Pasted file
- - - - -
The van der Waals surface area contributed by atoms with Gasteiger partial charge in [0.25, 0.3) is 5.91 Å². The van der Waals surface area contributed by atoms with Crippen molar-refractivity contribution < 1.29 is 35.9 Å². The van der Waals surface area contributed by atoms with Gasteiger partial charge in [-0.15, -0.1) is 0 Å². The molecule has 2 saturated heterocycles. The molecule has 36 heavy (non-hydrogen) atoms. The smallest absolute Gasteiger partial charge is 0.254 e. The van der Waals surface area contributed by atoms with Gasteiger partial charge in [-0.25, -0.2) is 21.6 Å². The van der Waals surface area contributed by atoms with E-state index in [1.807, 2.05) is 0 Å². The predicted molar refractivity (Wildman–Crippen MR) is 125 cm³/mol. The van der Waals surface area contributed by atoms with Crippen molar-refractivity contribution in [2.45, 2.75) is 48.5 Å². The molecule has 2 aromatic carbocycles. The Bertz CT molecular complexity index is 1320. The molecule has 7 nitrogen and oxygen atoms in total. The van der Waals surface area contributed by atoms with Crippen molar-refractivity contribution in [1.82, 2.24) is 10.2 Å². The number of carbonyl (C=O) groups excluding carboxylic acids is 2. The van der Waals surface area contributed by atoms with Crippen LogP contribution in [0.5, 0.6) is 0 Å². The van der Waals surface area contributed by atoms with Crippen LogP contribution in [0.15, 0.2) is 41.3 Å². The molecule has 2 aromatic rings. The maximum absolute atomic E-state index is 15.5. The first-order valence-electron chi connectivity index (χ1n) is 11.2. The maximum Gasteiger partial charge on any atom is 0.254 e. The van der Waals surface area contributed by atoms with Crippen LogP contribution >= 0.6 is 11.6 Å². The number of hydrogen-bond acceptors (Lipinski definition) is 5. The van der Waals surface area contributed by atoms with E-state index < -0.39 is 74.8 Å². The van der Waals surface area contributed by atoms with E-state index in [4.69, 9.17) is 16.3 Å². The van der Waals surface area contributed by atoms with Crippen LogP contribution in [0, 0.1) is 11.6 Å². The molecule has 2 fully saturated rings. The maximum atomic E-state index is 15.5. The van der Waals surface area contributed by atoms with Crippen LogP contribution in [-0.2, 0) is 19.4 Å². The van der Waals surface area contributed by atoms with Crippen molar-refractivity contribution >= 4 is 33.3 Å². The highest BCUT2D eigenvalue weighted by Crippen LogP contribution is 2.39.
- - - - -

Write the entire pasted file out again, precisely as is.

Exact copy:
The van der Waals surface area contributed by atoms with Gasteiger partial charge in [0.25, 0.3) is 5.91 Å². The van der Waals surface area contributed by atoms with Crippen molar-refractivity contribution < 1.29 is 35.9 Å². The van der Waals surface area contributed by atoms with Gasteiger partial charge in [-0.15, -0.1) is 0 Å². The molecule has 2 saturated heterocycles. The molecule has 36 heavy (non-hydrogen) atoms. The smallest absolute Gasteiger partial charge is 0.254 e. The van der Waals surface area contributed by atoms with Gasteiger partial charge in [-0.25, -0.2) is 21.6 Å². The van der Waals surface area contributed by atoms with E-state index in [1.807, 2.05) is 0 Å². The predicted molar refractivity (Wildman–Crippen MR) is 125 cm³/mol. The van der Waals surface area contributed by atoms with Crippen molar-refractivity contribution in [2.45, 2.75) is 48.5 Å². The molecule has 2 aromatic carbocycles. The Bertz CT molecular complexity index is 1320. The molecule has 7 nitrogen and oxygen atoms in total. The van der Waals surface area contributed by atoms with Crippen molar-refractivity contribution in [1.82, 2.24) is 10.2 Å². The number of carbonyl (C=O) groups excluding carboxylic acids is 2. The van der Waals surface area contributed by atoms with Crippen LogP contribution in [0.5, 0.6) is 0 Å². The van der Waals surface area contributed by atoms with Crippen LogP contribution in [0.15, 0.2) is 41.3 Å². The molecule has 2 aromatic rings. The maximum absolute atomic E-state index is 15.5. The first-order valence-electron chi connectivity index (χ1n) is 11.2. The maximum Gasteiger partial charge on any atom is 0.254 e. The van der Waals surface area contributed by atoms with Crippen LogP contribution >= 0.6 is 11.6 Å². The number of hydrogen-bond acceptors (Lipinski definition) is 5. The van der Waals surface area contributed by atoms with E-state index < -0.39 is 74.8 Å². The van der Waals surface area contributed by atoms with E-state index in [4.69, 9.17) is 16.3 Å². The van der Waals surface area contributed by atoms with Crippen LogP contribution in [0, 0.1) is 11.6 Å². The molecule has 2 fully saturated rings. The maximum atomic E-state index is 15.5. The van der Waals surface area contributed by atoms with Crippen LogP contribution in [-0.2, 0) is 19.4 Å². The van der Waals surface area contributed by atoms with Crippen molar-refractivity contribution >= 4 is 33.3 Å². The highest BCUT2D eigenvalue weighted by Crippen LogP contribution is 2.39.